Despite no public debate on the issue and scant knowledge about how health cooperatives could be set up not to mention what they would cost, how many people they could insure and, most important, how they could bring down the overall cost of health care the Senate Finance Committee appears to have tentatively signed on to the concept; a 10-page outline of a plan drafted by the powerful panel included a proposal for such cooperatives a little understood concept proposed by one Senator just five days before. Senator Kent Conrad, the Democratic Finance Committee member who proposed the creation of health co-ops, has admitted he came up with the idea only after giving up hope that bipartisan legislation was possible if a public health insurance plan was included. (The House, meanwhile, has released its outline of legislation with a public plan firmly in place.)
So what exactly are co-ops and can they fulfill the role that a public health insurance plan is supposed to namely, provide insurance for those currently not insured and lower overall health costs by, in part, "keeping [private insurers] honest," as President Obama has said?
Conrad's basic plan calls for the creation of 50 separate cooperatives, one for each state. Each cooperative would be nonprofit, run by a board of directors elected from within the ranks of co-op members. They would essentially act as self-insurers, meaning premiums paid in by members would cover the cost of claims. The theory is that co-ops would be able to offer health insurance at lower costs for individuals and small businesses who now must pay some of the highest rates for commercial insurance because they would create larger risk pools. States with smaller populations could join with nearby ones to form regional alliances with larger pools of members. (Conrad has also suggested the idea of a national cooperative, which many experts believe would have more power to pressure doctors and hospitals to lower prices, but he says that concept would face the same political opposition that a public plan would.) State or regional co-ops would ultimately be self-sustaining, but at least in the beginning, the Federal Government would have to play a role. Washington would likely have to provide $3 billion to $4 billion in seed money for set-up costs and initial capitalization, according to a Finance Committee Democratic aide. The co-ops would be available on a so-called health exchange, where consumers could review and choose from various insurance-plan options.
Early adopters of the co-op idea point to two existing, large-scale, nonprofit health-care cooperatives as models: Group Health and Health Partners, nonprofit HMOs based in Seattle and the Twin Cities, respectively. Both co-ops have solid reputations in the health-care-policy world, generally offering high-quality care at costs lower than those on the commercial market. They do this by offering both health insurance and health services each HMO has its own network of staff physicians and free-standing hospitals and clinics. This allows Group Health and Health Partners to integrate and better control costs a huge advantage that state-based health-insurance cooperatives would have almost no chance of replicating.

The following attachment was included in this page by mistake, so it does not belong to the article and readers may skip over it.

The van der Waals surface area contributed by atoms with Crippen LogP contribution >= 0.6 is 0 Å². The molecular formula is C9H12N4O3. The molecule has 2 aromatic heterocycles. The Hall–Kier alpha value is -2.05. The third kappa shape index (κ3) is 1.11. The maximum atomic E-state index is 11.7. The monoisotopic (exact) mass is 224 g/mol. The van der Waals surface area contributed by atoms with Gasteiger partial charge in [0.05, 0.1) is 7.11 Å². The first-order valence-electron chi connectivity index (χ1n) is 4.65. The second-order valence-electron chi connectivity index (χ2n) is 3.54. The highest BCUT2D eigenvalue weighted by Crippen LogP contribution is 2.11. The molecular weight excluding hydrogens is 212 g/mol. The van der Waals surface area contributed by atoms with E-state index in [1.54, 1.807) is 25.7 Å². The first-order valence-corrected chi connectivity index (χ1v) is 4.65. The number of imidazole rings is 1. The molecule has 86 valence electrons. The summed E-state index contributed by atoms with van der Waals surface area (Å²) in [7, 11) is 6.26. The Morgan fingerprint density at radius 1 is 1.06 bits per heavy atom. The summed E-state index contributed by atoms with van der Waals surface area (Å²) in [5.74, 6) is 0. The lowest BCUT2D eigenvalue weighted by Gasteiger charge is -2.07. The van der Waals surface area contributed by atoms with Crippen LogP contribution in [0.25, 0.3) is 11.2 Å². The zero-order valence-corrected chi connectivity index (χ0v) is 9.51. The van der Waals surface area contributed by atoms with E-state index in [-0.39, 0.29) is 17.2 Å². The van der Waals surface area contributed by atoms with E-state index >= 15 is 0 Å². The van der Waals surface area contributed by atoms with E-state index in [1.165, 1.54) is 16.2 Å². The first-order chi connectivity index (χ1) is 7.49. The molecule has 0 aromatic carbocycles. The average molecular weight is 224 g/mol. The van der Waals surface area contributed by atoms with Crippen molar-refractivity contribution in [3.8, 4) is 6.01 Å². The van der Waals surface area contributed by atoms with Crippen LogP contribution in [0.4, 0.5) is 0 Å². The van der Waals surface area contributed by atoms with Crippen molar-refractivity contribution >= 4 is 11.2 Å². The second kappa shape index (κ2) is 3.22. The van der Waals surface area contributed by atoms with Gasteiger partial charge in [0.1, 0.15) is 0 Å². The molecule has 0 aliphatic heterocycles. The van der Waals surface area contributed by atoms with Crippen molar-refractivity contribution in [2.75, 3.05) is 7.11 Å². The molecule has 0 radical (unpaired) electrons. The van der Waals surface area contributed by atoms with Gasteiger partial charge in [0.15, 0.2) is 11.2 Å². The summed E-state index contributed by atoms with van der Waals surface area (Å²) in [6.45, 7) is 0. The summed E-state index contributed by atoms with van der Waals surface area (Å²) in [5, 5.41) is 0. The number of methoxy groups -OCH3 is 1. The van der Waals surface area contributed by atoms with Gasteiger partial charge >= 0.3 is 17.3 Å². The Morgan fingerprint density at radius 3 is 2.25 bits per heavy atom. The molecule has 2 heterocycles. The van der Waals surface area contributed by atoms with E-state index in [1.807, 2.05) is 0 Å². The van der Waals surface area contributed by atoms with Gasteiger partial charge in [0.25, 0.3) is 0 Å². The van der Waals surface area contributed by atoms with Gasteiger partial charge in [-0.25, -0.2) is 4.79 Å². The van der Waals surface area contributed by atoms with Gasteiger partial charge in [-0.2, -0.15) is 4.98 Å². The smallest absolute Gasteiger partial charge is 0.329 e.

But apart from Group Health and Health Partners, the history of nonprofit HMOs is littered with failures. In the 1990s, a similarly set-up nonprofit HMO in the Washington, D.C., area called Group Health Association was forced to sell itself to Humana, a private insurance company, after its finances deteriorated to the point of insolvency. GHA, which had about 130,000 members, was plagued by falling membership rolls, strikes by staff doctors and nurses and competition from other HMOs. Before being acquired by Humana, GHA even tried to transform itself into a for-profit HMO to stop the bleeding. A partnership between two nonprofit HMOs in New York, Group Health Inc. and Health Insurance Plan of New York, is currently seeking state approval to do the same thing turn itself into a for-profit company to raise capital.
According to Jacob Hacker, a political science professor at the University of California, Berkeley, rural health cooperatives established after the Great Depression were disbanded, in part, because they were badly managed and were opposed by the physician community, the same factors that spelled death for GHA. "The history of cooperative is that it's very hard to set these things up, and while we're trying to set them up, there's not going to be accountability and pressure [on private insurers]," says Hacker. "They would be weakest when they're most needed at the outset." In addition, cooperative health policies would not be portable, meaning if you had one and moved to another state, you would need to drop coverage and enroll elsewhere. Rates could also vary dramatically, depending on regional differences in health costs and the size and makeup of co-op pools.
Assuming state-based health co-ops could offer lower premium costs by being nonprofit and creating large risk pools, an equally crucial question is when they would be created. Even with federal seed money, setting up 50 co-op boards, signing up enough members to make each co-op viable and establishing administrative systems to set premium rates and pay claims would not happen overnight. "The principle of eliminating some of the profit motive and placing it with the motive to get value out of care is a good principle," says Karen Davis, president of the Commonwealth Fund, a nonpartisan health-policy think tank. "But there are a lot of ifs, and it's not a strategy for a nation in an economic crisis when we need a solution soon."